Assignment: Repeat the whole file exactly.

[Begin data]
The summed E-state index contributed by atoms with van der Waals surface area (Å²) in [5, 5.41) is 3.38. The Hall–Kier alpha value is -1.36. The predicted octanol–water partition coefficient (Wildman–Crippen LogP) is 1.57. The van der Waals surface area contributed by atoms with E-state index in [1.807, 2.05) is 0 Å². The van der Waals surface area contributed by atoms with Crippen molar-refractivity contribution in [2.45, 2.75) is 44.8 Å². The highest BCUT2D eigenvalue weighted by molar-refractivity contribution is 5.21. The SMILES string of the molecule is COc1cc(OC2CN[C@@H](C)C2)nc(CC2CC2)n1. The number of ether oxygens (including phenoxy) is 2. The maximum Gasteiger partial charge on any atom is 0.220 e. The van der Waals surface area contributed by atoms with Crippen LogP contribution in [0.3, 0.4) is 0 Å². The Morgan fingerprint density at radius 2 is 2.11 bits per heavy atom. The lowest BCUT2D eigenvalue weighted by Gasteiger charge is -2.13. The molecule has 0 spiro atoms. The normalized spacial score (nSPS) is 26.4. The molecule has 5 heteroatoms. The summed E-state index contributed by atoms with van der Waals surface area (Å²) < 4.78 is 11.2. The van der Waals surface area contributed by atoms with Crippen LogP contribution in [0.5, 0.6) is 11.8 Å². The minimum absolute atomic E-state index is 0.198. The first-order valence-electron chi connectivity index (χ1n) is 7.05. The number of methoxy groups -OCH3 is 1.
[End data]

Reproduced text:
The summed E-state index contributed by atoms with van der Waals surface area (Å²) in [5, 5.41) is 3.38. The Hall–Kier alpha value is -1.36. The predicted octanol–water partition coefficient (Wildman–Crippen LogP) is 1.57. The van der Waals surface area contributed by atoms with E-state index in [1.807, 2.05) is 0 Å². The van der Waals surface area contributed by atoms with Crippen molar-refractivity contribution in [2.45, 2.75) is 44.8 Å². The highest BCUT2D eigenvalue weighted by molar-refractivity contribution is 5.21. The SMILES string of the molecule is COc1cc(OC2CN[C@@H](C)C2)nc(CC2CC2)n1. The number of ether oxygens (including phenoxy) is 2. The maximum Gasteiger partial charge on any atom is 0.220 e. The van der Waals surface area contributed by atoms with Crippen LogP contribution in [0.3, 0.4) is 0 Å². The Morgan fingerprint density at radius 2 is 2.11 bits per heavy atom. The lowest BCUT2D eigenvalue weighted by Gasteiger charge is -2.13. The molecule has 0 spiro atoms. The normalized spacial score (nSPS) is 26.4. The molecule has 5 heteroatoms. The summed E-state index contributed by atoms with van der Waals surface area (Å²) < 4.78 is 11.2. The van der Waals surface area contributed by atoms with Crippen LogP contribution in [0.5, 0.6) is 11.8 Å². The minimum absolute atomic E-state index is 0.198. The first-order valence-electron chi connectivity index (χ1n) is 7.05. The number of methoxy groups -OCH3 is 1.